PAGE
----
A Hanss Weber with wife and children was recorded with the group of Anabaptists who left the Palatinate in October 1693 for Friedrichstadt in Schleswig-Holstein, Germany, by way of Amsterdam. Also in that group was Martin Maÿle, probably the Martin Meilin (ML2331) who came to Pennsylvania in 1710, and who died in Lampeter Township, Lancaster County in 1749. Most of the group returned to the Palatinate in 1698.

On June 30, 1711, Johann Rudolphus Bondeli patented 500 acres of land in the Conestoga section of what was then Chester County, now in West Lampeter Township, Lancaster County. Johann (Anton) Weber (WB28), his sons, and the sons of Jakob Guth (GA) (d. 1730) executed an agreement of lease with Bondeli for this land. On October 31, 1717, Bondeli deeded the land to Hans Weber (WB281) and Ulrich Houser (?HD51), probably brothers-in-law.

In 1716 a Hans Weber is recorded as an Anabaptist living in Oggersheim near Frankenthal in the Neustadt Oberamt. By 1718 the four sons of Hans Weber (WB28) had immigrated to Pennsylvania, and they were naturalized on February 14, 1729.

The nuncupative will of Hans Weber (WB28) was dated December 17, 1724, and proved November 3, 1725, at Philadelphia. The administrative bond was signed on the later date by his oldest son, Hans Weaver (WB281), as well as by Christian Herr (HH2) and John Herr (HH3), who may have been brothers of Maria Margaretha, the widow.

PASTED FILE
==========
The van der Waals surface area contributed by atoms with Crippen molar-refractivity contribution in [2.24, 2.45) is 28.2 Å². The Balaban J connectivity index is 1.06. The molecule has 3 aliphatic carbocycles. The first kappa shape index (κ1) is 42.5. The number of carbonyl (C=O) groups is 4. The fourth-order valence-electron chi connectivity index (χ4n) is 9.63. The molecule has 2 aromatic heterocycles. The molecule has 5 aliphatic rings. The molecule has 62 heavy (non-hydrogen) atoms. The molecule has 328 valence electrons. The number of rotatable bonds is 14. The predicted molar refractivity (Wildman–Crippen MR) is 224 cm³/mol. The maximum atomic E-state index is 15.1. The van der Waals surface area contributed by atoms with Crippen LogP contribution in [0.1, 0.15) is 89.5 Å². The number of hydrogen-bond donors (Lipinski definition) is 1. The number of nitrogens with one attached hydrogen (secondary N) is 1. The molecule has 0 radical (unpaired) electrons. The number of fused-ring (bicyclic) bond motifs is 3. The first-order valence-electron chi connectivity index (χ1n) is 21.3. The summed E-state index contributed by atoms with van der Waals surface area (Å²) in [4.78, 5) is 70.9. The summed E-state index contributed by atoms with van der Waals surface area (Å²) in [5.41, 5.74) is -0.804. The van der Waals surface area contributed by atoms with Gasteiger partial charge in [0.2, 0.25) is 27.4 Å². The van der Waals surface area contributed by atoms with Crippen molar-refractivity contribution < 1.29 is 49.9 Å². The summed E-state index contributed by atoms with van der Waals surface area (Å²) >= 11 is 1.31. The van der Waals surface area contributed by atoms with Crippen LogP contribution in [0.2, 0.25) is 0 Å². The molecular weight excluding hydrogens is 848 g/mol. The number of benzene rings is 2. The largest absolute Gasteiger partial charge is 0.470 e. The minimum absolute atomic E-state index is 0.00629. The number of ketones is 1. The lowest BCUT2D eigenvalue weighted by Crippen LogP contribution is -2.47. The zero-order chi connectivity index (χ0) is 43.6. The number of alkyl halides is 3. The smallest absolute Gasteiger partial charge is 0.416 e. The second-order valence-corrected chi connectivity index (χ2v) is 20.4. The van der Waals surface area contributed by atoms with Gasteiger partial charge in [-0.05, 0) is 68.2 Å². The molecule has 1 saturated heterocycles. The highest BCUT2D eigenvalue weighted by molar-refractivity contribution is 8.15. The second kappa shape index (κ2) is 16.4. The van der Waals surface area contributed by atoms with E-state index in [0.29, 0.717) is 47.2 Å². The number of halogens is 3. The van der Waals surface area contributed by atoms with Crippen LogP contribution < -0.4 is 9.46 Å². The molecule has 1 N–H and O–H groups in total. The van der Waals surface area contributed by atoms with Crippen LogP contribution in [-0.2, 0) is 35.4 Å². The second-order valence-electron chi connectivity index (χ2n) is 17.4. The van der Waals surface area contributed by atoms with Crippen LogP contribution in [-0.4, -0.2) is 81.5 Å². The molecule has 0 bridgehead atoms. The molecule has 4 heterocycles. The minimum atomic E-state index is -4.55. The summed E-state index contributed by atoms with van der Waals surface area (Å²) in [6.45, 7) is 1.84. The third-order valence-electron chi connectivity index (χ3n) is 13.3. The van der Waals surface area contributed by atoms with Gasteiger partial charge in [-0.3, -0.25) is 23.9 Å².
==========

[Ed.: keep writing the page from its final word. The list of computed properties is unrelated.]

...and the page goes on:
Genealogy from Pennsylvania Mennonite Heritage, April 1990 Vol XIII No 2

WB George Weber, b. ca. 1578; d. after 1649; Anabaptist; called Klei Jörg Weber; in 1621 lived in Hirzel; ca. 1630 moved from Albis to Bäretswil; in 1633 aged 55, owned farm at Mühlekram; in 1639 imprisoned at Oethenbach in Zurich for 70 weeks; in 1649 lived at Mühlekram.
m. by 1621, Elsbeth Schnebli [?(SN6127); bap. May 1, 1593, Affoltern], d. between 1621 and 1633



Historic Background and Annals of the Swiss and German Pioneer Settlers ... p 87

The same year (1639) George Weber, an old man of Kiburg (a city 15 miles southeast of Zurich on a branch of the Rhine) was arrested for his faith and taken to Ottenbach dungeon and fed on bread and water. He also became sick and died soon after his release (as had Burkhard Aman and Jacob Egle before him). Besides being imprisoned both Egle and Weber were sentenced to pay 500 guilders annually as fine to the authorities which if not paid was to be levied on their property until it was all consumed, unless they gave up their religion. Webers and the modern Weavers are very numerous in Lancaster County. They first located here about 1711 just 200 years ago, Hans Weber having bought the Rudolph Bundely tract containing 530 acres forming the north eastern section of the original settlement of 6400 acres in our country.


Event Date Place Description Sources
Birth about 1578 Switzerland    
Death about 1660 Switzerland    
Burial   Muhlekramm, Bäretswil, Canton Zürich, Switzerland    


Relation to main person Name Birth date Death date Relation within this family (if not by birth)
Father Weber, Heinrichabout 15531582
         Weber, George about 1578 about 1660


Family of Weber, George and Schnebli, Elsbeth

Married Wife Schnebli, Elsbeth ( * 1 May 1593 + 1621 )
Event Date Place Description Sources
Marriage before 1617      
Name Birth Date Death Date
Weber, Sarah1617
Weber, Heinrich Schnebli7 January 162013 October 1696
Weber, George1621
Type Value Notes Sources

Family Map

Family Map